Thursday, 17 September 2015

Keeping track, losing track: when data and human endeavour collide

"Three quarters of companies are investing in big data, but the ROI remains elusive" is the headline of Colin Barker's ZDNet article yesterday.  Writing about Survey Analysis: Practical Challenges Mount as Big Data Moves to Mainstream, covering a June 2015 Gartner survey of 437 large organisations, Barker relates of ROI ("return on investment") that
When asked about the ROI expected from big data, the majority of those companies with plans to invest in big data and those that have invested expect an unspecified, positive ROI. However, a large proportion of companies (43 per cent of those planning to invest and 38 per cent of those that have already invested) don't know if their ROI will be positive or negative.

"This uncertainty highlights the challenges in determining the value of big data projects," the report said.
While there are many possible explanations as to why ROI should remain elusive or uncertain -- and maybe even a different explanation in each instance -- and without prejudice to the fact that Big Data means different things to different people, there is one possibility that suggests itself. 

Like Bigfoot, ROI can be
elusive -- but something
can be done about it.
Identification of the sort of data one wants is relatively easy. Assuming that the data sought is actually out there, can be harvested and is capable of being brought home in an intelligible format, acquiring it shouldn't be too much of a problem either. But once it is accessible, is the organisation that has invested in it geared up to be able to make effective use of it? Does the acquisition of such data involve different gearing of corporate decision-making processes, different analytic routines, or new procedures for signing off of expenditure arising from its use? How is it curated and distributed within the organisation and are steps in place to deal with its obsolescence and subsequent refreshment or replacement where necessary?  The absence of new routines for taking advantage of Big Data, or unfamiliarity with them, can easily lead to a diminution of its value.

Thinking about it, an analogous issue arises with regard to the very opposite of Big Data: small and individualised items of information of the sort that, when amassed and commoditised, collectively form databases from which Big Data may be collated.  This was apparent from a discussion that took place in a workshop today in Vienna at the annual conference of MARQUES, the European trade mark organisation.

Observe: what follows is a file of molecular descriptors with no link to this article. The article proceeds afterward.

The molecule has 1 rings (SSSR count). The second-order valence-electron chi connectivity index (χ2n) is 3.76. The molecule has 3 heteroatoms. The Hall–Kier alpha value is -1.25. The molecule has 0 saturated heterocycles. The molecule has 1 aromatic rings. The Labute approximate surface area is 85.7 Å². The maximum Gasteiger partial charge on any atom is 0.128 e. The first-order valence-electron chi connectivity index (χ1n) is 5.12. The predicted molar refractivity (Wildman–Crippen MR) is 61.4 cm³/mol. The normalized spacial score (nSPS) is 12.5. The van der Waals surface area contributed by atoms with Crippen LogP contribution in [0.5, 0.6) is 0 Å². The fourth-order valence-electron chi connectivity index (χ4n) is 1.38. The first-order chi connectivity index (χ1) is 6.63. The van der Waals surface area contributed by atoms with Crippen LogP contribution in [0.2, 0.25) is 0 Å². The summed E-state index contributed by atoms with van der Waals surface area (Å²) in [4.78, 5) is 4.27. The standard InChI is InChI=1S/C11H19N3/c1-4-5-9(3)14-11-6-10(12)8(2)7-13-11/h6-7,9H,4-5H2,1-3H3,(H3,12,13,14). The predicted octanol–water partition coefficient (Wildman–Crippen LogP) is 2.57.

The workshop, "M&As and restructuring: brand challenges", led by the organisation's Intellectual Asset Management Team. took a fascinating turn when Dieuwerke van der Schalk (Legal Manager, Global Brands, Jacobs Douwe Egberts) and Nunzia Varricchio (Senior Trade Mark Counsel, DSM) spoke of problems that can occur during the M&A process when decisions taken at the top of the corporate tree cause havoc with day-to-day management of IP portfolios because no system, or only an inadequate one, is put in place for distributing, processing and acting upon those decisions. In result of this, data from individual patent, trade mark or design files can end up floating freely around, being effectively lost.

The workshop threw up plenty of examples of things that can go wrong when there is no internal scheme and structure for dealing with information. Obligations of confidentiality that are absolutely necessary during negotiations where an IP portfolio is at the heart of a transaction may only get in the way once knowledge of the deal becomes public and it has to be put into effect; uncertainty as to which side does what when it comes to due diligence, compliance with record-keeping formalities and the like may cause problems too; records of licences and assignments may disappear into data rooms or even be archived just when it is imperative to gain access to them for routine IP right maintenance; and in-house IP departments may be under impossible pressure of time and resources when required to become involved in executing at ground level the decision made up at the top of the tree.  

To put it another, there is all the difference between deciding to buy a portfolio of 10,000 registered IP rights and sitting down to sort out all the details of 10,000 separate items of property, with their respective renewal dates, territorial limitations, caveats, litigation track records and so on.

So the moral of the story is this: whether it's Big Data or little data, your ROI will be enhanced if you can set up a realistic system to keep an eye on how your information is processed and used.

1 comment:

  1. There's another point to consider here: a business that is on the receiving end of an unexpected takeover or merger bid is unlikely to have a Big Data or information management policy in place that is geared to addressing it.